Bowie said it also makes sense to have a spice shop in Salem, which was once known all over the world for its trade in imported pepper.
“The maritime industry here in Salem is so dynamic,” Bowie said. “And for 90 years we were the leading aspect of the sailing trade around the world.”
Other Pickering Wharf stops may include 62 Restaurant and Wine Bar for a cooking demonstration with Chef Tony Bettencourt, or a tasting at Finz Seafood and Grill, where owner George Carey has made a commitment to sustainable and fresh seafood. Scalia might pop by Longboards Cafe and Bar, which Matt and Justin Mattera recently opened, which takes pride in its lobster rolls.
Another well-known Salem eatery, The Grapevine Restaurant, is also a possible stop.
“Chef Tim Caldwell’s food is fabulous,” Scalia said. “He’s doing modern Mediterranean, he’s locally sourcing fresh. As a matter of fact, they have a beautiful new deck out back where he’s growing his own fresh herbs, and he is taking those and using them in the kitchen.”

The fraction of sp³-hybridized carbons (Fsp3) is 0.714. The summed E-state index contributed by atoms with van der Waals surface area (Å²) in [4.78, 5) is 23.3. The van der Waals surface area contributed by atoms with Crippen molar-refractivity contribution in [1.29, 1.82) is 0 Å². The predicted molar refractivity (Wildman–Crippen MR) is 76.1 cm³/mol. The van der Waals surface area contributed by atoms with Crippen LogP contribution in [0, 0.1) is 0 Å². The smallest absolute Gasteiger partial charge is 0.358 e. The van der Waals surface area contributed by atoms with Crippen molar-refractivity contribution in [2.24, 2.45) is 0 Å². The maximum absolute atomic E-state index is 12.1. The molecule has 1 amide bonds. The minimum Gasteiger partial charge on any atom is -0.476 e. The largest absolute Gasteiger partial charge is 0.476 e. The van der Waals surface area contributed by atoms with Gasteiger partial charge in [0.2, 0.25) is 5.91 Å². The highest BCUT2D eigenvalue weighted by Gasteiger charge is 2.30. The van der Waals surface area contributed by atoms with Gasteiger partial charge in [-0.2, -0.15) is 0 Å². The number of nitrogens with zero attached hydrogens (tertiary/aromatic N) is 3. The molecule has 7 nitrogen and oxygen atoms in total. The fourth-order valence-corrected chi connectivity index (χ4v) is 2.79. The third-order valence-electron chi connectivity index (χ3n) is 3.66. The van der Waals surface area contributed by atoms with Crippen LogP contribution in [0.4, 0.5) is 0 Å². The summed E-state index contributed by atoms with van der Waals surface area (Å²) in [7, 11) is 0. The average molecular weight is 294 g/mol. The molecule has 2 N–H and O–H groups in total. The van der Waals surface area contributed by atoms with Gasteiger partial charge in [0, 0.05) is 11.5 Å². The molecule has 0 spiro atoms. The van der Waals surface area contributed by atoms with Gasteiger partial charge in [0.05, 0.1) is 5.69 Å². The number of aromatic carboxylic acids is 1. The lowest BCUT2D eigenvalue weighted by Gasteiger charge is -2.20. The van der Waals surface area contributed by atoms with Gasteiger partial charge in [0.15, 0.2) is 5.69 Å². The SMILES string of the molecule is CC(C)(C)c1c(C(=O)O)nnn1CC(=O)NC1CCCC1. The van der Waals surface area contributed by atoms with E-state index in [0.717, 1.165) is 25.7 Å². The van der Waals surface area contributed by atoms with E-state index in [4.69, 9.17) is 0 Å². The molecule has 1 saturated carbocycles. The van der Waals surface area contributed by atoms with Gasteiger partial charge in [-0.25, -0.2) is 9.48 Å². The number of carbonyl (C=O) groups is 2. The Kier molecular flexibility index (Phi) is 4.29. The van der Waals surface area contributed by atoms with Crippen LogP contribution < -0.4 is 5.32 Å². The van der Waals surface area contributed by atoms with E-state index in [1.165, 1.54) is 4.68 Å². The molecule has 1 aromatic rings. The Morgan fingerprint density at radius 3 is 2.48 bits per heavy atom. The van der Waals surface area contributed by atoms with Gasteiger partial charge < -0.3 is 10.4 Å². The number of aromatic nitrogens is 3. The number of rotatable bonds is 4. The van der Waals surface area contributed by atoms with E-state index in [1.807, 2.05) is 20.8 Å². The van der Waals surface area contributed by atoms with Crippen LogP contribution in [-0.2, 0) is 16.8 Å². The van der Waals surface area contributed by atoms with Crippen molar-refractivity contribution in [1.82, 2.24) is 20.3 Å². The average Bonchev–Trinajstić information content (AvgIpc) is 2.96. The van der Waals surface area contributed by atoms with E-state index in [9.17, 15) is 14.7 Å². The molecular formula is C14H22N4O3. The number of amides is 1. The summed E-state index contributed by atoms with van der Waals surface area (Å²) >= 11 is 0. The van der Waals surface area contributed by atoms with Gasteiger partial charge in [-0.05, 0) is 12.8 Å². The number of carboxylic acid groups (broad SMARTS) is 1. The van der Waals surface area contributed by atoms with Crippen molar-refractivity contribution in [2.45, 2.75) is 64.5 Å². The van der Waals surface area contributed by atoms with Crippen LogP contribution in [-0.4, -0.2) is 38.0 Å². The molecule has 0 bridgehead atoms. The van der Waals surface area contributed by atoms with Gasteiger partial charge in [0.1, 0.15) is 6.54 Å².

Last Thursday, Scalia visited Scratch Kitchen, where chef Fogarty, a Beverly resident, has been taking cooking from scratch with locally sourced ingredients to a whole new level for the past 21/2 years.
He makes everything from scratch, including breads, pickles, ketchup, mayonnaise and his own bacon. The restaurant even serves up bacon-dusted popcorn. Fogarty shops the Salem Farmers Market, buys produce from Maitland Mountain Farm in Salem and Wenham’s Canaan Farm, and gets his goat cheese from Valley View Farm in Topsfield.
“Probably the reason why we do cook from scratch is we like to know what’s in our foods,” Fogarty said. Locally grown food also tastes better, he added.
On Essex Street, the tour sometimes stops at Comida Mexican Taqueria, where chef Shawn Morrison makes homemade salsa from fresh, locally sourced ingredients. Demand for his “build-as-you-go” burritos and tortas (a panini-like sandwich) has him upping his lease for another two years.